Oh well, it is clear then. What you did is to take the final sprint at Hampton.

No, it wasn’t that either. I agree with you that considering what a shitty sprinter I am, taking two final sprints in two consecutive weeks is surprising enough to exclaim “I did it again”. But what about the “Oops”. That implies that I didn’t want to do it and you can believe I wanted to take today’s sprint. I wanted it so bad I used all the tricks I know. Positioned myself perfectly at the back of the group, waited for the right moment to launch my sprint, and, very important, made sure no potential contestant knew where the sprint line was. That helps.

Of course the two potential contestants asked where the sprint line was. And I gave them the right answer. “Go ask Rupert and good luck”. So proud of the sharpness of my brain coming out with that answer.

A shame that I continued talking and gave away where exactly the finish line is.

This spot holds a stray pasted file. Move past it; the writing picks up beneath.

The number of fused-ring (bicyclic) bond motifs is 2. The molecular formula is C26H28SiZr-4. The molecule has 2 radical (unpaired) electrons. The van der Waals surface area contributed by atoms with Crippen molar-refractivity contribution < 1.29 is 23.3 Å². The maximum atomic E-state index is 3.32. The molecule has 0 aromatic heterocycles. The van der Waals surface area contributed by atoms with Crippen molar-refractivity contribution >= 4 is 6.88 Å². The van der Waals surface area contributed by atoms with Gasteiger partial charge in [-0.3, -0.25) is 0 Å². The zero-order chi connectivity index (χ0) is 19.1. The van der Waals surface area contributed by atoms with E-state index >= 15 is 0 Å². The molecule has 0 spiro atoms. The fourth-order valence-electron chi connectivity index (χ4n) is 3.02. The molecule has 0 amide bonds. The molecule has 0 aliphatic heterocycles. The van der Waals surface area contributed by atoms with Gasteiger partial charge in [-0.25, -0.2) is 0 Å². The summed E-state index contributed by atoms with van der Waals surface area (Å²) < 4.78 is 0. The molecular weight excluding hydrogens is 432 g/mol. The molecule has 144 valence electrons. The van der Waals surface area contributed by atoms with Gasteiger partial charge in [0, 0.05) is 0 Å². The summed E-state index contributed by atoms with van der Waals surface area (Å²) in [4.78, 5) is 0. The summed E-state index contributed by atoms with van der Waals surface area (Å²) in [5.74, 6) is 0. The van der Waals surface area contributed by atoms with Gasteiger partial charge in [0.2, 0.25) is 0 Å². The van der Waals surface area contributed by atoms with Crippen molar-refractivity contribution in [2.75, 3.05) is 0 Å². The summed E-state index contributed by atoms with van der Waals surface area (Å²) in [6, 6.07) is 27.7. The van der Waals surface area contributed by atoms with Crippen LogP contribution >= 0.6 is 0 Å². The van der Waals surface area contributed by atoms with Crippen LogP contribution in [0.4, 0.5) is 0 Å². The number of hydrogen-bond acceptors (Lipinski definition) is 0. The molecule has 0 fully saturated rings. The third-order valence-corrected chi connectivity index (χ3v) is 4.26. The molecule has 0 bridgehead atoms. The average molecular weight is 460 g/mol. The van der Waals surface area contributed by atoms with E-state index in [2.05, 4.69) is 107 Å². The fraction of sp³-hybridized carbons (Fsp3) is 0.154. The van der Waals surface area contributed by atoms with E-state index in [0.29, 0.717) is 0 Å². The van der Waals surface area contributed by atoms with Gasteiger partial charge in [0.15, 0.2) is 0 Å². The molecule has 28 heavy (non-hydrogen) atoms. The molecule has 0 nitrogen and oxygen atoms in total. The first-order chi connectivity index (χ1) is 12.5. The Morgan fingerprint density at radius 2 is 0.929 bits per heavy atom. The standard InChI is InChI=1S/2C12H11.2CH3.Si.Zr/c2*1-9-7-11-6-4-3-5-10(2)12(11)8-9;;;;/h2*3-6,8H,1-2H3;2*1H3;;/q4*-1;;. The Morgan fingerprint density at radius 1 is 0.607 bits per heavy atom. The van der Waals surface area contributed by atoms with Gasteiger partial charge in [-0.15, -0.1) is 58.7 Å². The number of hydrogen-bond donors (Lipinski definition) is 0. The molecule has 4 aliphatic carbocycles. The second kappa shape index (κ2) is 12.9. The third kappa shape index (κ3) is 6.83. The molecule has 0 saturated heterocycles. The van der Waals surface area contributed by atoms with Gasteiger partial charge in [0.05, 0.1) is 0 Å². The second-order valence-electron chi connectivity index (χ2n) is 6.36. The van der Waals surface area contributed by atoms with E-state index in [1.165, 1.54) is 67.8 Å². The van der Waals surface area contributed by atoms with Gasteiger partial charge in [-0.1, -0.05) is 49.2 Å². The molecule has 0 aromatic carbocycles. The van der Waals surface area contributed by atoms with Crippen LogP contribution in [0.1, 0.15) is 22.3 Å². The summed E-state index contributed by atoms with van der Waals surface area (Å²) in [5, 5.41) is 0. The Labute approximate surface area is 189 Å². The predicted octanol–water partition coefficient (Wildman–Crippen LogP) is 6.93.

Oops!...I Did It Again. For a second consecutive week I gave away where the sprint line is to riders that are considerably stronger than me. 

Not so proud of my brain sharpness now.

The ride in Strava:

Take care

Javier Arias González

domingo, 6 de marzo de 2022

I need a MIB Neuralyzer?

 Jumped on the bike and realized the rear disc got bent in yesterday’s flight, it was rubbing so I had to ride back and get another bike.

I thought of taking my summer bike but that one is on the turbo. I would have to take it out of the turbo, put the rear wheel, pump it up, etc. I was already tight on time so decided to go for the winter bike. That one was just there waiting for me to grab it.